Back in 2011 the US and Brazil signed an Agreement on Trade and Economic Development.  Here comes that integrated bargaining component again, because the framework isn’t just about who sells what individual products to whom, but how the two nations can expand direct trade and investment relationships, incorporating reducing trade barriers and sharing innovations.  It appears to be working, at least if we note the report from the US Trade Representative: “U.S. goods and services trade with Brazil totaled an estimated $88.2 billion in 2016. Exports were $55.2 billion; imports were $33.0 billion. The U.S. goods and services trade surplus with Brazil was $22.3 billion in 2016.”   And, there’s some other nice bits:

The top export categories (2-digit HS) in 2016 were: mineral fuels ($5.0 billion), aircraft ($4.8 billion), machinery ($3.6 billion), electrical machinery ($3.1 billion), and optical and medical instruments ($1.7 billion).

U.S. total exports of agricultural products to Brazil totaled $899 million in 2016. Leading domestic export categories include: wheat ($316 million), prepared food ($54 million), dairy products ($47 million), cotton ($47 million), and feeds & fodders nesoi ($42 million).

U.S. exports of services to Brazil were an estimated $24.9 billion in 2016, 11.4% ($3.2 billion) less than 2015, but 235% greater than 2006 levels.  Leading services exports from the U.S. to Brazil, in 2015, were in the travel, transport, and telecommunications, computer, and information services sectors. [USTR]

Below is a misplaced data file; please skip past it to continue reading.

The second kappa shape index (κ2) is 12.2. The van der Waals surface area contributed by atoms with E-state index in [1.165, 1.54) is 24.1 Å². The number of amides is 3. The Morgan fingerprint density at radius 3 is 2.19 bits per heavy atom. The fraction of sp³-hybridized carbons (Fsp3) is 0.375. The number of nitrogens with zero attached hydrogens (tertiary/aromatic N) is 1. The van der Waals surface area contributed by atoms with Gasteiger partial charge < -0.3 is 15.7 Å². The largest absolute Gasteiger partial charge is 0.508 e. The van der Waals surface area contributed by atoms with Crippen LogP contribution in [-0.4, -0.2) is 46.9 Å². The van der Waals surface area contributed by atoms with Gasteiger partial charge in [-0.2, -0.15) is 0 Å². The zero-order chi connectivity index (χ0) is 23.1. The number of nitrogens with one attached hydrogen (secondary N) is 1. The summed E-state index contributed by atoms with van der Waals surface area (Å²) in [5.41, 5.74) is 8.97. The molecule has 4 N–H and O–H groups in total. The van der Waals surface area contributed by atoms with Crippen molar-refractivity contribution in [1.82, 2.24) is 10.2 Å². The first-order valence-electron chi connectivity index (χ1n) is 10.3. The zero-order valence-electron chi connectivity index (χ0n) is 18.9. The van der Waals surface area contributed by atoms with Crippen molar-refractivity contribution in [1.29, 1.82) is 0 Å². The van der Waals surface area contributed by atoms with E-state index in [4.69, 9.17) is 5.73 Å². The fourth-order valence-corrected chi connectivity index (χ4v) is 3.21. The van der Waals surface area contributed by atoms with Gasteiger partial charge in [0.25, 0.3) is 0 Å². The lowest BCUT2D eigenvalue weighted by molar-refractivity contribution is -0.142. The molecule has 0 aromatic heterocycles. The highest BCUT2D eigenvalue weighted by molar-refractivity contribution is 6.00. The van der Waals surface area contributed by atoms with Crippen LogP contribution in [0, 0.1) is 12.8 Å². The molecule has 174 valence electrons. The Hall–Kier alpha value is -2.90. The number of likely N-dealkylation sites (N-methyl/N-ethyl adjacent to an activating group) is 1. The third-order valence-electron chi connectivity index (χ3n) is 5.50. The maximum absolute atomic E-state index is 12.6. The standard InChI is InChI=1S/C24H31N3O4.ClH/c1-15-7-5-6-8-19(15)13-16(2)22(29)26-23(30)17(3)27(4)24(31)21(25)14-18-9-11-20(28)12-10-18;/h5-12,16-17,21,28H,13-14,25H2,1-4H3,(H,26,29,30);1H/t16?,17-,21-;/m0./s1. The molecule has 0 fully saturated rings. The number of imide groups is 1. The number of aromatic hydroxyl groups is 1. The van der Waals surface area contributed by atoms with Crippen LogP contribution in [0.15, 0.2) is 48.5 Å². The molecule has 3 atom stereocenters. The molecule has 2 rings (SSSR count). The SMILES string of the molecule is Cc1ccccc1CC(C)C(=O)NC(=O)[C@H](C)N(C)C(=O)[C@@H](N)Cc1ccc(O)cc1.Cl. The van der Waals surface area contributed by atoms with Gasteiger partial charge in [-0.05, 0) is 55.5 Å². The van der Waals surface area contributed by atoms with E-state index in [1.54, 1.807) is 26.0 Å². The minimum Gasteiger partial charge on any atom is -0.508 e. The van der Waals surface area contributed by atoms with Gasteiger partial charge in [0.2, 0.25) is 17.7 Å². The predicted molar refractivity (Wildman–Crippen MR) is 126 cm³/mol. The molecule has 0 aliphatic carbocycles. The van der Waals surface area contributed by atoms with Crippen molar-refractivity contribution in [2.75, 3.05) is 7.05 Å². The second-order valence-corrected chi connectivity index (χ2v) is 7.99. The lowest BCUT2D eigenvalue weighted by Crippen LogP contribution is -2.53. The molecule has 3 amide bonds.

Thus, the Brazilians are exchanging their Brazilian reals (current exchange rate 0.26/dollar) to buy US mineral fuels, electrical machinery, processed food, medical equipment, telecommunications systems, computer gear, and IT services from us, among other trade goods and services.  Now, ask the question: Do we really want their soy beans on the market at fire sale prices earning fewer “reals” when we want them to exchange those “reals” into US dollars to buy travel, computer, and IT services?  Fuel? Medical equipment? Aircraft? Our agricultural products? At what point does our “winning” come back to haunt us?

Or, consider this from our competitor’s side of the frame. China.  Again, with our little soy beans:

While the Asian nation is targeting a slew of American farm goods in this round of taxes, soybeans are the top agricultural commodity the country imports from the U.S. by far. The oilseed, used to make cooking oil and animal feed, accounts for about 60 percent of the U.S.’s $20 billion of agricultural exports to China. Before the tariffs were announced, a study by the University of Tennessee forecast that a 25 percent duty would spark a drop in American shipments of at least $4.5 billion. Brazil, already the world’s biggest soybean shipper, is set to be the biggest winner, filling the gap left by the U. [Bloomberg]

Wow, there comes Brazil again! Now the Chinese are exchanging their yuan (current exchange rate 0.15/US dollar) for Brazilian reals in order to buy their Brazilian soy beans.  And those grain deals? — they aren’t being made with US grain dealers in dollars, they are being made using yuan/reals.  Lower demand for the US dollar? There’s a delicate balancing act playing out in international currency markets every day. In our integrated system of international trade the old distributive system of winners and losers doesn’t serve very well. The agricultural market is connected to the futures market, the futures market is connected to the commodities market, the commodities markets are connected to the financial markets, the financial markets are connected to the currency markets… “foot bone connected to ankle bone, ankle to leg, leg to hip, hip to back bone,” right up the economic body with the old song as metaphor for the global economy.